Standing In the Gutter

photo, trio indian file, cafe bar afghan karole Diners carefully approach the Afghan lounge.

And Other Exotic Places

by Ric Erickson

Paris:– Monday, 11. June:–  Unlike Monday, 30. April when I wrote that some farmers were cheering the rain, today some farmers were mourning the deaths of 3000 little duckies that were bombed with big mean hail stones last night. Other farmers were contemplating their crops, pulverized by the elements, while some folks in towns hit by the storms were wondering what they were doing to do with all the mud in their cellars and shops.

Is Summer Over Yet?

It just goes to show something or other. I managed to have the warmest December in New York and then the warmest winter in Paris, which was followed by summer here and then I returned to New York and had some more premature summer with temperatures touching 90. It seems to have cooled off a bit but all my windows are still open and all I can say is, if I ever wanted to live in Florida, I am glad I stayed where I am.

Now it seems, according to tonight's TV–new and weather, that the season of spring has arrived. I do not mind. Spring can be a pleasant time of year even if it has waited until two weeks before it is officially over. That there was a spate of winter in May while I was in New York in summer is piepegal.

photo, sign, el rumbero bar cafe

For tomorrow we have a forecast that may present sunny skies here but we are on the edge of some mucky weather so I could just as easily be that way too. There is some sort of low lurking out in the Atlantic and it is sending alternating waves washing across France. A temperature in the area of 24 is to be expected.

This type of stuff keeps up on Wednesday with the arrival of another wave. If it isn't quite here the skies will be blue but if it gets here faster then the skies will be grey. This iffiness continues into Thursday, wave follows wave, and again we will be on the edge between worse and better. Temperatures remain about 24 degrees. Meanwhile Madrid will have a high of 30 tomorrow, 2 degrees more than New York.

Meanwhile where I just was, way over west of here, the weather is like a delicatessen. Send a Ruben, pass the umbrellas, put out life rafts, because here's Météo Jim with another uplifting forecast, like the ones we used to have before we set records.

Groundhog Goes Woof

After not being published for over a month, the Groundhog became severely irked, quit his job in Pommeland and bought a ticket to the sultry climes of Paris Plage where he can loll on the steamy sands of Paris Plage, enjoy the hot items on sale at les soldes d'été and spend the night in the Server Lady's garden.

photo, sign, new york city taxi fare, yellow cab

In the meantime, a tropical depression formed during the month of May. This may not sound unusual, but it is a baby hurricane and hurricanes are not due until at least June 1. In addition, another mini–cane formed during the early days of June. What will happen this summer and autumn in Pommeland? Stay tuned to Metropole for the latest updates.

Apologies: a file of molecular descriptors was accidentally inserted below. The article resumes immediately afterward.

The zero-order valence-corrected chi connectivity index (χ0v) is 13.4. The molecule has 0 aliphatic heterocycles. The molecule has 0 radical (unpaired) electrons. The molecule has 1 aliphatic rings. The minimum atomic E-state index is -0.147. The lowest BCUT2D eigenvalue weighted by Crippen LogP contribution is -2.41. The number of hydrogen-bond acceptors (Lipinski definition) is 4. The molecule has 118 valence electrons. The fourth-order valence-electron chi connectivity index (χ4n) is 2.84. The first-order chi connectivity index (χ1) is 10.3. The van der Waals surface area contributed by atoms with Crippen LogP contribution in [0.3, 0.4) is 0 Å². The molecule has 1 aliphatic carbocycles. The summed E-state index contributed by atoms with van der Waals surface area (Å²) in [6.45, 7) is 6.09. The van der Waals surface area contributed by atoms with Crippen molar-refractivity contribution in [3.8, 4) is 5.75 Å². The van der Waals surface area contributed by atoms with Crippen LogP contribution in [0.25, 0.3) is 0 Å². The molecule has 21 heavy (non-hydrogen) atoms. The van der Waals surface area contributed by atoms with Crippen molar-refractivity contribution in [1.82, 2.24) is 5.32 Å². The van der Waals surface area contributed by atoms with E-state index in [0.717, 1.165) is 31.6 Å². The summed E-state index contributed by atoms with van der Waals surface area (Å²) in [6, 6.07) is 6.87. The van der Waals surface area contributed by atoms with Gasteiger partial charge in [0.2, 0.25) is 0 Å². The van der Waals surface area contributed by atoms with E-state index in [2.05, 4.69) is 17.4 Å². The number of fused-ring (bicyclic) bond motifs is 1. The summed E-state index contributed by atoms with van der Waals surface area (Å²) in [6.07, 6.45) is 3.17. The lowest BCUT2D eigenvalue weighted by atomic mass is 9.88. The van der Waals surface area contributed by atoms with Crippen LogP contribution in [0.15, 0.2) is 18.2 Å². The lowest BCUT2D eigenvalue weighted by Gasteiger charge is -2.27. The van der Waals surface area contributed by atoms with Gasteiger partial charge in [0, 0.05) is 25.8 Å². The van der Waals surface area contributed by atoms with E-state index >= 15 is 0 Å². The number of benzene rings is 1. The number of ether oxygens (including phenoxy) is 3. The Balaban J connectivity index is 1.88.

As for the coming week, there is a low pressure trough in the Gulf of Maine that can't make up its mind which way it wants to do. Some days it wants to backslide and move west to Pommeland; other days it wants to go to Paris Plage. As a result, nobody is certain what the weather will be. Sunny, rainy, cool, warm. Take your pick.

A la prochaine , Météo Jim

Ed's Note:– That low pressure thing is over here.

Café Life

Standing in the rue Daguerre

I can put about five stories to the 300 photos I took in and around New York last month but I am jetlagged. While befuddled Dimitri phoned to tell me he would be playing disk jockey at Paris Accordéon on Saturday so instead of writing the five pieces I went there and hung around in the street with a bunch of local folks, who hang out in the street listening to old–timey music for free.

photo, accordeons on daguerre Twirl and dance to music of angels.

Uncle Den–Den was one of these locals and he introduced me to Terrance Gelenter, who is not local at all because he's from San Francisco, where he spends all his time dreaming of living like we do, standing in the rue Daguerre listening to free music. Patrick the patron, had groups organized to appear each time Dimitri showed signs of flagging, and they were probably a modern who's who of the old–timey accordionistas.

Despite having food on hand – and drink! – we gathered up Dimitri and repaired to the nearby Afghan bar and café lounge. Inside, Terrance – not Terry! – said it reminded him of Marion's funky tavern high in the snowy mountains of Nepal in the first Indiana Jones epic, set in 1936. We cozily settled into the original décor and fronds and ordered from the short menu.

photo, trio, dimitri, terrance, dennisTrio includes Dimitri, Terrance and Dennis.

When in Afghanistan you can't go wrong with a kebab so that is what I had. The others had little birds and eggplant and rice and a bottle of wine and a fake beer and more rice, and the whole thing only cost a couple of euros because it was an Afghan place, full of mystery and smoke. If I may say so I have had worse kebabs and fairly recently too.

By the time we got out of there it was dark and they were playing the last set at Pars Accordéon. Terrance removed himself for a snooze. Uncle Den–Den retired too, and I cruised back here, a whole block away. All I have to do is keep my bathroom window open so I can hear the next time Dimitri is spinning his old 78s.

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